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I have to admit, when I put the original list together I left this off because I thought these guys had been inducted along with a lot of other famous backup bands/groups a few years back (Blue Caps, Miracles, like that). Seems they weren’t. Once again, you have to sometimes wonder what the folks at the Hall are thinking. Me, I’d put them in if this miraculous LP was all they ever did.

Pick to Click: “Loving You Is Sweeter Than Ever”

B.J. Thomas Billy Joe Thomas (1972)

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I wrote at length about this album’s most famous track here. There’s no way the rest of it could live up to “Rock and Roll Lullaby” which would pretty much upset the balance of any LP ever made. But Thomas was one of the finest studio singers of studio singing’s golden age and, as the title suggests, this is an attempt at the kind of cohesive statement studio pros weren’t supposed to be capable of (not being “soulful” enough presumably). Despite some occasionally pedestrian production, it largely succeeds. A vocal tour-de-force.

Pick to Click: “Rock and Roll Lullaby” (Following along with the “Drift Away” theory established in the “Volume 2, The Seventies” portion of our program….Of the album’s other cuts, I especially commend the closer, a version of John Sebastian’s “Stories We Could Tell” which, unfortunately, I couldn’t find on-line.)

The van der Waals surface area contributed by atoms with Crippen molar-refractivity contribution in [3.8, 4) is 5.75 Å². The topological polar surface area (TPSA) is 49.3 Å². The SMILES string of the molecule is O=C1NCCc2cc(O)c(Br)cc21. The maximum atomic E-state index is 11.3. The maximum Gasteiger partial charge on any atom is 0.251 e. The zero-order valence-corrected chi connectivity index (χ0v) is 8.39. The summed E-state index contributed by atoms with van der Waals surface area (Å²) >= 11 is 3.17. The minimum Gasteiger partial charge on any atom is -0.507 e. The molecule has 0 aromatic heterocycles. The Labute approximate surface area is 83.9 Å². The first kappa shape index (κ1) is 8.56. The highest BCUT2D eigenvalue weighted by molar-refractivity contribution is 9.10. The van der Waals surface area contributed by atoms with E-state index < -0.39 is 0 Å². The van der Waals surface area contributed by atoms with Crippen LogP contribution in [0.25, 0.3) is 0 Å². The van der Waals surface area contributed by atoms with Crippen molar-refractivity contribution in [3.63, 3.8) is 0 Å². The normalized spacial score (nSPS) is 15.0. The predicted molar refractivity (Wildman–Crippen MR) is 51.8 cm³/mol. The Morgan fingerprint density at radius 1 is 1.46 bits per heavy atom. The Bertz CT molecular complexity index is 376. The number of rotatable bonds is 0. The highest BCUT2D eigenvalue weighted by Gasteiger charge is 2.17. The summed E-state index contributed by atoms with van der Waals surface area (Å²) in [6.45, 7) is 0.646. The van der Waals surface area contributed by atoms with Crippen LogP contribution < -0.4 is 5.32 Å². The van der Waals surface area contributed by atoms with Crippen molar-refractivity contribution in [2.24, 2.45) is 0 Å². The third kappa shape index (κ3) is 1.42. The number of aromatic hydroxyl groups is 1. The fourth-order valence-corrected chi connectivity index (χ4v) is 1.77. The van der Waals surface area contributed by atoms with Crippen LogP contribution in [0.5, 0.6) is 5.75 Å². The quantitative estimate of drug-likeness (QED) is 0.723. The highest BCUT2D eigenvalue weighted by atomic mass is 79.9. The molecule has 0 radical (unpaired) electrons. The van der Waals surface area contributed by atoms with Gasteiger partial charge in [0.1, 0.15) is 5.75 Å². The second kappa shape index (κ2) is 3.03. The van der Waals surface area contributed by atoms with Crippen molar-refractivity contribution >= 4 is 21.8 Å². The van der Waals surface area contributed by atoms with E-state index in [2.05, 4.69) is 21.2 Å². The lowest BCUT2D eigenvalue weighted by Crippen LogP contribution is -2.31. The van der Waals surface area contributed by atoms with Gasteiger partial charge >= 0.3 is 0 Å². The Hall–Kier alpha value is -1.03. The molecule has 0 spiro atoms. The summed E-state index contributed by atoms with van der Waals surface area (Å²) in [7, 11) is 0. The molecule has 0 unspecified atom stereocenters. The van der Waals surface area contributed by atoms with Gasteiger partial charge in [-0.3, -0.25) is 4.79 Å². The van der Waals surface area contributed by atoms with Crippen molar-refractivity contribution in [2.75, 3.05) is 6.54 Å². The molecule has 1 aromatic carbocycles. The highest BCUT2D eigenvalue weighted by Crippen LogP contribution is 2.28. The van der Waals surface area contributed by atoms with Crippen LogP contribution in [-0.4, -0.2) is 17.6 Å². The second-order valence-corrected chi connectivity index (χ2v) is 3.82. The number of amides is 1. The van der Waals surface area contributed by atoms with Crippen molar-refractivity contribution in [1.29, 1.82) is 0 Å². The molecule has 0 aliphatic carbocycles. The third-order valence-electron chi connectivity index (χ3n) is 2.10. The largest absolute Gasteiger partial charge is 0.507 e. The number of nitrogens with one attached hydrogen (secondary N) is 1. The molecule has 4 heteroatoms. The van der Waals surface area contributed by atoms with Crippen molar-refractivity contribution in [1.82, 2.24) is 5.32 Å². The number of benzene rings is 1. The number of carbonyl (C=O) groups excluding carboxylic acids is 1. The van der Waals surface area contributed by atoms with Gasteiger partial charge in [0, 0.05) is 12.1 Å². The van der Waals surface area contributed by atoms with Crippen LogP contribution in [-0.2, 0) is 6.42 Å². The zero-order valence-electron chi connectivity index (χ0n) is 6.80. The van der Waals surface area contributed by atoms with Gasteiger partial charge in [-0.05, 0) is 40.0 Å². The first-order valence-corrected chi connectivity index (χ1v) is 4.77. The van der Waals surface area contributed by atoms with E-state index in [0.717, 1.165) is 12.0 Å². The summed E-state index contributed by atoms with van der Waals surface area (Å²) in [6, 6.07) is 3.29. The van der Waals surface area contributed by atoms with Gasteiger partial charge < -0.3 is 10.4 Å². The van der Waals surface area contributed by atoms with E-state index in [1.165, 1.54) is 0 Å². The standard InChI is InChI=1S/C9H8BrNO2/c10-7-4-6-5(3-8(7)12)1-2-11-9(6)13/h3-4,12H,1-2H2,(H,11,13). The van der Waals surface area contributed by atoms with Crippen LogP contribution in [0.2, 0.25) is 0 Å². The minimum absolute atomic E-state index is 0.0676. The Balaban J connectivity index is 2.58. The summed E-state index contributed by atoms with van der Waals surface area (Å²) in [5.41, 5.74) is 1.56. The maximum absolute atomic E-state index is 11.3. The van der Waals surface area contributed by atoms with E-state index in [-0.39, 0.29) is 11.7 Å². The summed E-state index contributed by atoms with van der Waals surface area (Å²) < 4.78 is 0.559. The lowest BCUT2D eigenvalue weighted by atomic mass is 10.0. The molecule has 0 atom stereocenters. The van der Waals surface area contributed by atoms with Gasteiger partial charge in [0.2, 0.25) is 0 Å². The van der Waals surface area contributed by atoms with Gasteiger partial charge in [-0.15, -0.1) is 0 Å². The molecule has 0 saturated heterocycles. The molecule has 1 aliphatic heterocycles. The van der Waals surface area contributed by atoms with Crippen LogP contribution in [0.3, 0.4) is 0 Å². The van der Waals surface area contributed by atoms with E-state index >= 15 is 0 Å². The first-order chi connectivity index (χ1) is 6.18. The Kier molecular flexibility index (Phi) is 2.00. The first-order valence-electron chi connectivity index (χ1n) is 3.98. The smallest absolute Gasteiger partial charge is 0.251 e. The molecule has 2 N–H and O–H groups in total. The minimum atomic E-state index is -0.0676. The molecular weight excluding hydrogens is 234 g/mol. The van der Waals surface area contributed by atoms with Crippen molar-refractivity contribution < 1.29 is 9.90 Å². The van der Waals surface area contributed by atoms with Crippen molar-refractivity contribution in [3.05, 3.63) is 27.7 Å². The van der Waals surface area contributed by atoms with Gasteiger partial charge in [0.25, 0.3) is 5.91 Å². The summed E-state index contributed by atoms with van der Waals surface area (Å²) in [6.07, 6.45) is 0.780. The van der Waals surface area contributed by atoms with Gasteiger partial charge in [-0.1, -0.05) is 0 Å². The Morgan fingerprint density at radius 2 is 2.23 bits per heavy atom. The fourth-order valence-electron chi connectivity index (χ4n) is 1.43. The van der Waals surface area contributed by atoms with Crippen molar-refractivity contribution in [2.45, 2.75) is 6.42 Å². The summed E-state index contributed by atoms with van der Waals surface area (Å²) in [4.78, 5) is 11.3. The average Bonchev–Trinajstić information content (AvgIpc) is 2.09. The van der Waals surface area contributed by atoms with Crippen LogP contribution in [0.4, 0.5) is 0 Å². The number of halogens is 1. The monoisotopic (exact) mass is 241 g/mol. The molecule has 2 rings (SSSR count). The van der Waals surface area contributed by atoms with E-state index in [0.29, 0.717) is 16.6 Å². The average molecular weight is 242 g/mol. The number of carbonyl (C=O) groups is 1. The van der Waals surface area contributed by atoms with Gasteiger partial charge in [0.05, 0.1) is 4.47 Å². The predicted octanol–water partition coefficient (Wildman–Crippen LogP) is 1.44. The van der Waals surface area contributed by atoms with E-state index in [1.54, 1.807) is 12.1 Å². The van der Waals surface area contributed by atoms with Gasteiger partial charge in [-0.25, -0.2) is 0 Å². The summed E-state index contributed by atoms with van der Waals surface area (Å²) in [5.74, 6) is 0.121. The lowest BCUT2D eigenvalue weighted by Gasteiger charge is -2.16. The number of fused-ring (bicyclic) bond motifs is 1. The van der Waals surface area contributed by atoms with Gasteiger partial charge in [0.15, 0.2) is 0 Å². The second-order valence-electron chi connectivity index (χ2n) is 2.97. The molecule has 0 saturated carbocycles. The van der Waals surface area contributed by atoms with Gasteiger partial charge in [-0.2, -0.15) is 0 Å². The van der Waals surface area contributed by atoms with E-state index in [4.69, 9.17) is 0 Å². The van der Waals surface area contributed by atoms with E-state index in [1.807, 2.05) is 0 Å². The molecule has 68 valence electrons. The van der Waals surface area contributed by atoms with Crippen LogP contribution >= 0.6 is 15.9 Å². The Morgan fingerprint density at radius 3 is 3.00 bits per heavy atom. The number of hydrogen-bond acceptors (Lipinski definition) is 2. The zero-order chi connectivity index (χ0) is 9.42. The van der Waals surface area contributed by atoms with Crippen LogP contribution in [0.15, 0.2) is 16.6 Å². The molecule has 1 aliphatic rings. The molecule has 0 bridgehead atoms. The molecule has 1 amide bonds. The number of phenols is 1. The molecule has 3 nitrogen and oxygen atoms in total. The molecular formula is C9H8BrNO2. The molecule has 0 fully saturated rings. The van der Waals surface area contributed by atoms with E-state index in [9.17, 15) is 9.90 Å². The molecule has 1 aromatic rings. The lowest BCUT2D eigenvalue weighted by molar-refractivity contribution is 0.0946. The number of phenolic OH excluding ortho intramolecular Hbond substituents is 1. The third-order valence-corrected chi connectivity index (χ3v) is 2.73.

Barry White Stone Gon’ 1973

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One of the things Rock and Roll America used to turn up on a fairly regular basis was voices the rest of America hadn’t been able to previously imagine. Believe me, you can find more precedent for Little Richard in 1955, or Jimi Hendrix in 1967, than you can for Barry White in 1973. This was his second album. It’s here because it’s the only non-comp of his I happen to own. I’ll need to correct that oversight some day. Just be warned that his habit on LP was to stretch his great singles to the breaking point and then surround them with the stuff the radio didn’t have time for…also stretched to the breaking point. I’ll just add that when white Englishmen took this sort of approach, it was always called “art” or “classical” and never once sounded either half as good or half as adventurous.